I’m running through a hot jungle with a wounded scientist on my back, it’s fifty million years ago and a T-Rex is chasing me down. I’m not going to make it, the portal back home is too far away and I’m already exhausted in this heat. I think of home and the hockey tournament I’m going to miss, will my parents ever know what’s happened to me? Just then a wood-paneled station wagon flies through the portal and comes to a stop, the door opens and my brother is waving his arms to get in the car. I dive into the backseat with the wounded scientist but the car is stalling, my brother can’t get it into gear.
We’re all screaming as the T-Rex is almost on us, “I’m trying as hard as I can!”, my brother yells, “It’s just an old lady’s Buick!”. The car revs into gear, we peel through the portal and back into the old barn out in the woods on a cold snowy night in 1986. Our friend Cas is on a computer, she’s typing away some code she’s learned to close the rift just as the T-Rex crosses over. The portal closes severing the T-Rex head as it rolls to a stop at our feet. We’ve done it, we’ve saved the entire town from dinosaurs traveling through a time portal accidentally left open by a scientist who was trapped on the other side. This time tomorrow no one will believe us, it’ll certainly be covered up by the company that runs The Loop and we’ll be back at school bored out of our minds waiting for the next mystery…
Tales from the Loop is a game about playing kids in the “80’s that never was”. It started as a collection of art pieces by Simon Stälenhag, depicting scenes of kids playing in 80’s era Sweden meshed with images of giant machines, sentient robots, and dinosaurs. This was Free League’s first attempt at publishing an artbook but they’re better known for publishing tabletop games such as Mutant Year Zero and Coriolus and so it made sense that the world which Simon had depicted was too rich to ignore and they began filling in the details. The result is the closest thing to Stranger Things the Role Playing Game you are ever going to play.
The game uses Tomas Härentstam’s “Year Zero Game Engine”, first deployed in Mutant Year Zero, but you don’t need to worry about that. The rules of Tales from the Loop are simple and quick to pick up and the best part is the character creation. Each player chooses an archetype Kid which you’ll immediately lock onto and identify with (The Jock, The Bookworm, The Weirdo… think Breakfast Club and you’ll have a pretty good idea of the character classes you have to choose from). Once you have your Kid chosen it’s time to build the world. The default setting is in the mid-’80s on the Mäloren Islands north of Stockholm. You don’t have to play in this setting but it’s a good idea to know the basics. It’s a small, mostly rural, community in the middle of nowhere that has enjoyed it’s quiet existence until the government decided to build a massive particle collider, The Loop, right under their town. Now almost every adult you know works for the shadowy corporation that built the facility and ever since then weird stuff keeps happening. Being a kid in this town is mundane and boring, even though it’s 1986 you’ve grown up used to hovercrafts flying overhead, giant construction mechs, and most families will have a self-balancing (sentient) robot helping with the chores around the house. You can set your game anywhere you like, just pick a map of a small town and draw a big circle through it to represent your own Loop and you’re good to go. But don’t mess with the era, this game is all about a hyper-realized nostalgia when kids played outside and got lost for hours until it was time to get home for dinner. Sure there might be video games to play but no one can afford that luxury and this town is too small for an arcade but at least your friend knows how to run a game of AD&D for your group.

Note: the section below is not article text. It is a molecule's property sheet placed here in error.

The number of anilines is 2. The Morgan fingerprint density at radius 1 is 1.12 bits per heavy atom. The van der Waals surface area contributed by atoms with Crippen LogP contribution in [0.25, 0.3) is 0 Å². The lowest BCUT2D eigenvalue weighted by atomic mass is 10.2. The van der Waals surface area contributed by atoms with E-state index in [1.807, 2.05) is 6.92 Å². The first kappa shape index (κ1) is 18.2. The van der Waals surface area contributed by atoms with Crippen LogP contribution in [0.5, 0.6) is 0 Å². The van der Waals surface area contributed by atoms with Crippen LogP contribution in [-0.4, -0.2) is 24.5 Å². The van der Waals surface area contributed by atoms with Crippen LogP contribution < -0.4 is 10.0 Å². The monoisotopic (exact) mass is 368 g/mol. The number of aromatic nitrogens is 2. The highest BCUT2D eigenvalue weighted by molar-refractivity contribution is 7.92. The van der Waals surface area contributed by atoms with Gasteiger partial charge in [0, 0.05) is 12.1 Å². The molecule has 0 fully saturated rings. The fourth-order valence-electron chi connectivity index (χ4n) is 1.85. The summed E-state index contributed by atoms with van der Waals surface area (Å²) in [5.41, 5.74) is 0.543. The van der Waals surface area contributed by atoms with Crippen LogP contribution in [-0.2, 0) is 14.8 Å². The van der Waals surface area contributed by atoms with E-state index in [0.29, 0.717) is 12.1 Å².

Your session of Tales from the Loop will follow your Kids battling with the boring mundane dullness of life, if your GM is playing their cards right you’re going to wish you were doing anything else than whatever you’ve started on. That’s good! Unlike most RPGs it’s up to the players to find the Mystery, don’t expect any quest givers handing out missions but instead, you’ll have to follow the breadcrumbs. My play session started with us following a dog that had been reported missing and ended up with us being chased by dinosaurs through the woods and discovering a portal to the prehistoric past. Your game will start slow and build itself up to a terrific crescendo. The action is played out in scenes, proposed by the players or the GM, and most dice rolls will resolve entire steps of action. This isn’t going to play out like a Dungeon Delve with each individual action being played out with the dice, imagine you’re watching a tv show instead of a chess game. Even though your Kids can’t die in Tales from the Loop the stakes are still high, we dealt with fear, anger, and loss and even though we knew our characters would survive the GM made it absolutely clear that the NPCs we cared about were not always safe. At the end of the mystery we all knew we’d saved the town from disaster but it would have to remain our secret, after all, no one would believe us anyways! So we returned to our hideout, an abandoned shed behind my dad’s house, to play some AD&D and wait for something exciting to happen.
Justin Ecock produces the Terrible Warrior podcast and you can listen to their playthrough of Tales from The Loop at terriblewarriors.com
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